The Chicago Bears face an interesting decision this offseason besides the fate of middle linebacker Brian Urlacher. While there is certainly a sentimental and symbolic importance to the Urlacher situation, the reality is that they are not making a decision on a future Pro Bowler. The next trip Urlacher makes to Hawaii will be on his dime; he won’t be going to represent the NFC any more.
But a player that may be making future trips to Hawaii is defensive tackle Henry Melton, who’s coming off his first Pro Bowl appearance at just the right time, just as he’s due for a new contract. Starting Monday, the Bears have a 15-day window to apply the tag before the new league year and free agency start on March 12th. I think the Bears should slap the old franchise tag on Melton to keep him around for 2013.
If Lovie Smith was still around, I think Hank Melton would be re-upped to a multi-year deal as the featured 3-technique defensive tackle, but there is a changing of the guard at Halas Hall. The Bears brought in Mel Tucker to coordinate Marc Trestman’s defense. Tucker doesn’t plan to change from Lovie Smith’s base 4-3 defense:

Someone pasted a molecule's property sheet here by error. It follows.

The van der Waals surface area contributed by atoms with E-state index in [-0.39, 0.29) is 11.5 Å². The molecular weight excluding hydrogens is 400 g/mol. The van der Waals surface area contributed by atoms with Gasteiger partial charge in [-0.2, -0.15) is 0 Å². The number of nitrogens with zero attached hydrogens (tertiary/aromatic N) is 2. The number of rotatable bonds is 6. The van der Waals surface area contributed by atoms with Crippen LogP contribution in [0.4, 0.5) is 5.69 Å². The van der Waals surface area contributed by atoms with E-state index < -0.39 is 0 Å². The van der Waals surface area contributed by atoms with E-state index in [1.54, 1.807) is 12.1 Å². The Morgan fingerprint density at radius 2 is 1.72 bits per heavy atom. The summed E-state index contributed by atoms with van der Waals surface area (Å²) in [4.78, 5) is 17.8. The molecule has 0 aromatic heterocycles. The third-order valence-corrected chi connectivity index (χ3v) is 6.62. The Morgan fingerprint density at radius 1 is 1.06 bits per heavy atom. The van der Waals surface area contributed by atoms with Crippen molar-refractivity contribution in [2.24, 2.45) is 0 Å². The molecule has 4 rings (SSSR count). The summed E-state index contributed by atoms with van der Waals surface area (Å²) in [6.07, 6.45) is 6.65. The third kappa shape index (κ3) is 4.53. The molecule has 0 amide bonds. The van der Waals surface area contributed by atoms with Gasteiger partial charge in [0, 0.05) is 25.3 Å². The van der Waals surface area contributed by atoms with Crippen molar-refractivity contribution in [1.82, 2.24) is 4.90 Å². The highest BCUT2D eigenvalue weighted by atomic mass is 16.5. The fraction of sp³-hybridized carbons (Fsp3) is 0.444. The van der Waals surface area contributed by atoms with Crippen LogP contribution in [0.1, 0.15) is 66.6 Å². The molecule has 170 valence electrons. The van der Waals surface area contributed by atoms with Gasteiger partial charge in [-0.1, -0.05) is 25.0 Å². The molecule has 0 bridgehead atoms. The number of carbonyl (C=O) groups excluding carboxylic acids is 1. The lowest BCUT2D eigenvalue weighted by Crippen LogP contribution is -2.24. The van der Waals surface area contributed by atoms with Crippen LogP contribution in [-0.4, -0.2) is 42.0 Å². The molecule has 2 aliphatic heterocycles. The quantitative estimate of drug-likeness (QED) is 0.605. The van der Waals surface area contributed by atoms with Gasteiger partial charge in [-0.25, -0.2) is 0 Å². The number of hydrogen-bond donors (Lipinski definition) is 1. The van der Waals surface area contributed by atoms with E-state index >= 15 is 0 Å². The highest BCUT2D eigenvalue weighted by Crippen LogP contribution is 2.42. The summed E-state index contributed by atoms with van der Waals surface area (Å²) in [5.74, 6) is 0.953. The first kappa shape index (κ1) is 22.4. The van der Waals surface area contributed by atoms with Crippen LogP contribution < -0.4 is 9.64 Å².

New Bears defensive coordinator Mel Tucker is taking a similar tack with the cover-2 defense he inherits from Lovie Smith and Rod Marinelli. He’ll tweak it where he can — ‘‘we’ll be an attacking, up-the-field, penetrating defense,’’ he said Thursday. But he won’t mess with success.
The benefit of applying the franchise tag to Henry Melton is it would allow Tucker and the Bears coaching staff to transition the defense with minimal disruption to the key playmakers. While Tucker appears intent on keeping the Cover-2, which requires a penetrating/pass rushing 3-technique defensive tackle, that may not be the case as the defense evolves under Tucker.
There are many flavors of a 4-3 defense. Early in Brian Urlacher’s career, the Bears had two gap defensive tackles, charged with clogging up the middle of the field and force double teams to allow Urlacher to flow to the ball and make plays. Melton is not a two gap DT, weighing in at about 295 pounds.
CSN Chicago’s Kip Lewis points out that the Dallas Cowboys could be a logical suitor for Melton, as the University of Texas product would be a great fit for Monte Kiffin and Rod Marinelli as they try to build a version of the Cover-2 for the Cowboys.
The franchise tag for Melton would amount to about $8.3 million against the cap for 2013, a manageable figure when you consider what the multi-year deal would put out the Bears on an annual basis and the overall commitment to a player who may not fit a new defensive scheme.
What do you think? Should the Bears tag Melton or should they try to get him to a long-term deal? Should they let me walk and use the $8 million to fix other holes on the team?